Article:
Species Conservation Plan Proposals
July 2018: online survey for public consultation
Public Consultation, 30th July to 3rd September 2018
Under Section 17 of the National Conservation Law, the general public is invited to submit written views on the following Species Conservation Plans to the National Conservation Council.
The period for consultation will end on Monday, 3rd September 2018 at 5pm, after which the Council will take into account all written submissions before deciding whether to recommend the proposal to Cabinet.
Please note that submissions will be published as part of the consultation report.
Submissions should be made using the online survey, or on a form which is available to download and print. This will assist the Council and cabinet in objectively assessing the level of public support or opposition for each proposal, as well as providing for comments in your own words.
Your feedback and comments will be included in the final report on consultation regarding the proposal you select below.
We suggest you read the proposal(s) below before taking the survey. You can only take each survey once, so please check your entries before submitting.
Species Conservation Plan for Mangroves
Mangroves are a familiar and widespread feature of our landscapes. Red Mangrove, Black Mangrove, White Mangrove and Buttonwood trees can be seen on many of our shorelines, out of our car windows as we commute, along MRCU dyke roads, and even in residential and commercial landscapes. Because they are so ubiquitous we tend not to think of them as being in any danger.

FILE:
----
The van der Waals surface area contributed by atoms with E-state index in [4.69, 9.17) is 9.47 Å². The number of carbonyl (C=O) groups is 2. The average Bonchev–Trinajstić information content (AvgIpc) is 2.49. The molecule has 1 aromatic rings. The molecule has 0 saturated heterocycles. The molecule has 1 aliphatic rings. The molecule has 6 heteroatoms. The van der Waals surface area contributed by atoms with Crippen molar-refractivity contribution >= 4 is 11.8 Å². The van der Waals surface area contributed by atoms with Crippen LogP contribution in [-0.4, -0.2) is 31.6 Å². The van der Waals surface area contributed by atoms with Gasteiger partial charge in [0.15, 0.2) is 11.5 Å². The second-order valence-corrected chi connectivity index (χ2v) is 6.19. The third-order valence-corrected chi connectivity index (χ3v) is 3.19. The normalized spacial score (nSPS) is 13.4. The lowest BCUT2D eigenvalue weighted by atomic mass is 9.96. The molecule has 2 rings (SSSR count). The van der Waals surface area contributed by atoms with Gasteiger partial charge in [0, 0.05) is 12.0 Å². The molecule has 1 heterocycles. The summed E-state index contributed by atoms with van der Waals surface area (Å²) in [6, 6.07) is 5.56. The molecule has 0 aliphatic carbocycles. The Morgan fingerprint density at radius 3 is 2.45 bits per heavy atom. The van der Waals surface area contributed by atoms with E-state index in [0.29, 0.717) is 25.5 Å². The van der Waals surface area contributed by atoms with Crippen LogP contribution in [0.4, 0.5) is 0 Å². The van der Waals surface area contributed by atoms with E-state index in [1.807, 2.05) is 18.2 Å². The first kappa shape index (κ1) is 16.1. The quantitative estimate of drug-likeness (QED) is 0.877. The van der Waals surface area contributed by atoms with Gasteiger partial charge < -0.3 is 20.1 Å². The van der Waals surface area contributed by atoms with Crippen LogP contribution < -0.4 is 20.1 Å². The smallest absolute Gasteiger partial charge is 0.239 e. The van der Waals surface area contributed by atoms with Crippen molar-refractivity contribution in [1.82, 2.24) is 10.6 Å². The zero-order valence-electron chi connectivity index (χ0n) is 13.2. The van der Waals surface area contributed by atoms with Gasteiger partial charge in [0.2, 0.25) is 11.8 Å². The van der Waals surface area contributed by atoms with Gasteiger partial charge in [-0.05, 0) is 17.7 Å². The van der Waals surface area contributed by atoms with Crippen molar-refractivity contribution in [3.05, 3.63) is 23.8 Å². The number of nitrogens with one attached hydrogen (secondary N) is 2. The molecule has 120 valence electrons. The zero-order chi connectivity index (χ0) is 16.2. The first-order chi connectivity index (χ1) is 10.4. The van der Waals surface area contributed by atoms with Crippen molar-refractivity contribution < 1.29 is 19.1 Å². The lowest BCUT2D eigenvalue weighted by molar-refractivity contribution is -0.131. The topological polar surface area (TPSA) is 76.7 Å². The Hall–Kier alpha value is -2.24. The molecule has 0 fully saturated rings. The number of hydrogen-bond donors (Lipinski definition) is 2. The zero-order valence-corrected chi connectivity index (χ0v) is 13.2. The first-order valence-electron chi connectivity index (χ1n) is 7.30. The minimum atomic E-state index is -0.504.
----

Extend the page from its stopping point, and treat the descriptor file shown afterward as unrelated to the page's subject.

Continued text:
For our mangroves, however, all is not quite as comfortable as it seems. In western Grand Cayman for example, between 1976 and 2013 more than two-thirds of the area occupied by mangroves (69%) was removed to create land for human uses. This process is ongoing and is taking away the ecological services that mangrove ecosystems provide and which benefit us in many ways.
Mangroves in 1976 (shown in green) Mangroves lost by 2013 (shown in red)
Mangroves are also threatened by modern sea level rise. For thousands of years, the mangroves have been laying down peat that has kept pace with the rise in sea level. With climate change, sea level rise now appears to be accelerating, and the mangroves may not be able to keep up. If they submerge too deeply, they die.
For these reasons, the National Red List status of the mangroves is edging into the endangered zone. Red Mangrove is “Near Threatened”. Buttonwood and White Mangrove are “Vulnerable”. Black Mangrove is already “Endangered.”
This Conservation Plan seeks to moderate the ongoing loss of mangrove in the Cayman Islands. It proposes the use of the National Conservation Law to establish additional protected areas in key mangrove sites, and gives protection to all mangroves in their natural setting with necessary exceptions made for a wide range of economically important activities.
Existing development approval procedures such as Planning Permissions, Coastal Works Licenses and Gazettal of road corridors will continue to operate normally, and development approved through these procedures will not be affected by this plan.
Mangrove Trimming Guidelines issued under this Conservation Plan lay out the options and methods that can be used by property owners wishing to create or maintain a view through, or over naturally situated mangroves.
Use of cultivated mangroves in landscapes is encouraged by allowing collection of mangrove propagules, growing in pots and buying and selling cultivated specimens. Cultivated mangroves planted as part of landscapes are (of course) not subject to conservation measures.
The main effect this Conservation Plan will have is to raise the level of protection on mangroves which are not currently approved for development. Clearing mangroves in the absence of valid and current planning permission, for example, will constitute a violation of the National Conservation Law and could carry severe penalties.